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I have two boxes: 172.16.1.224 and 172.16.1.223.

Both are running Squid. I connect my browser to x.x.x.224, port 3128 using Firefox proxy settings. That works fine. If I connect my browser to x.x.x.223:3128 using Firefox proxy settings, it works fine.

Now, I'm trying to bridge the two boxes, such that when I connect o x.x.x.224:3124 using Firefox proxy settings, traffic gets routed to x.x.x.223 and then on to the web.

Any ideas on how I might do this? I'm struggling with iptables.

Many thanks in advance,

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2 Answers

That should do it:

iptables -t nat -A PREROUTING -p tcp -d x.x.x.224 --dport 3124 -j DNAT --to-destination x.x.x.223:3128

Furthermore if you don't already have another masquerading rule, you need

iptables -t nat -A POSTROUTING -p tcp -d x.x.x.223 --dport 3128 -j SNAT --to-source x.x.x.224

If you do this, you don't need to have squid running on .224, only on .223. But why can't you let clients connect to .223 directly ?

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I think you also need a SNAT rule so 223 doesn't respond directly to the client. –  Eduardo Ivanec Jun 16 '11 at 10:51
    
Ah, right. I had an already NATted setup in mind. Thanks ! –  b0fh Jun 16 '11 at 11:01
    
Hey, the reason I can't let clients connect to .223 directly is that I'm modelling a remote site and a core network. Clients connect to remote site and then the remote site connects to core network (via a slow, high latency satellite link). –  Eamorr Jun 16 '11 at 11:19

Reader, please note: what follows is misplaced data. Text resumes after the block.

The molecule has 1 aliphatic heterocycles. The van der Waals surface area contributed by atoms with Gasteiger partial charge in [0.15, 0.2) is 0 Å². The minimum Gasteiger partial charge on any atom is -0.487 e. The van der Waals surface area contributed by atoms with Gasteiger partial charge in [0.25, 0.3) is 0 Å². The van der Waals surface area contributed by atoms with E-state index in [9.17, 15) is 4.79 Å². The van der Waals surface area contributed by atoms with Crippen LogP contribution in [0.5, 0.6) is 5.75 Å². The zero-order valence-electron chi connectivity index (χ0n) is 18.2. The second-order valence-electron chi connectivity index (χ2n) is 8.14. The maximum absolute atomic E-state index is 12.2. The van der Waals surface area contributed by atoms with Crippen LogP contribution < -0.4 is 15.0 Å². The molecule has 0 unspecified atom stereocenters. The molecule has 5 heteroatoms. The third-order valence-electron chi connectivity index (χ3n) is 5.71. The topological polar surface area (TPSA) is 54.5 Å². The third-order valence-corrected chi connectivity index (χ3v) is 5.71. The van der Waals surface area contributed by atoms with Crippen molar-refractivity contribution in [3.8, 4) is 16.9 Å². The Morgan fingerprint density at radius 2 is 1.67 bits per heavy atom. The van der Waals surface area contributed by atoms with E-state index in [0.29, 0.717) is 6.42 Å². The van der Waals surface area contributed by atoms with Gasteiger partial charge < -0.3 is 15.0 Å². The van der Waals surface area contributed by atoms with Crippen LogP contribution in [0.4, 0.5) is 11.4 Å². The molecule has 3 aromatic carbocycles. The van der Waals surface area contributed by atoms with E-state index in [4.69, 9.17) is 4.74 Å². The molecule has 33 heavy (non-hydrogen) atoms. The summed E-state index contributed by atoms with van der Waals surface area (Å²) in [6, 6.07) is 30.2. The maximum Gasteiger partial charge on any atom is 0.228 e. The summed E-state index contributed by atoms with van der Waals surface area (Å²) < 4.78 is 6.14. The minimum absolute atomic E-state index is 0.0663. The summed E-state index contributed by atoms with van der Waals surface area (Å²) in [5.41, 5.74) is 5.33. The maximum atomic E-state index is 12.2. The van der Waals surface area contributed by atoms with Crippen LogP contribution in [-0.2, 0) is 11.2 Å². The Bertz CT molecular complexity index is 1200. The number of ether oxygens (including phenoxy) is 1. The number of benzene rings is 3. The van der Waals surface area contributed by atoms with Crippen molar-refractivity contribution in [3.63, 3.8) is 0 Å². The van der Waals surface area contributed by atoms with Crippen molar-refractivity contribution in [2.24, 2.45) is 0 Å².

I tried your iptables commands, but it didn't work... Is there a good way of debugging these things? Here is a link to a graphical depiction of my setup i55.tinypic.com/v761l5.png –  Eamorr Jun 16 '11 at 12:00
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Given the network configuration you're trying to reproduce (high latency satellite link between the "real" .223 and .224 servers) I'd recommend against iptables.

Instead I would just link the two proxy servers - following the FAQ, you basically have to configure the remote server as a cache peer so all requests are forwarded to it.

This way you isolate the client better from the connection (TCP) latency and can easily cache content on the "right" side of the high latency connection.

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Hey, thanks for your reply. Why would you recommend against IP tables? I set up a cache_peer which works fine, but I need to use IP tables as I want to forward traffic into a header compressor and an image compressor... –  Eamorr Jun 16 '11 at 11:58
    
Have you looked into wiki.squid-cache.org/Features/Redirectors? It may do what you need. What kind of compressor are you using? I don't know much about satellite links, but I fail to see the benefit of iptables in this case (please do tell me if I'm missing something). Using two squids would let the client connect (TCP) instantly and would (I assume) provide a better user experiencie. Also: you could give a nice, user friendly error message if the link goes down. –  Eduardo Ivanec Jun 16 '11 at 12:01
    
Redirectors looks interesting. Using rohc header compression. –  Eamorr Jun 16 '11 at 13:06
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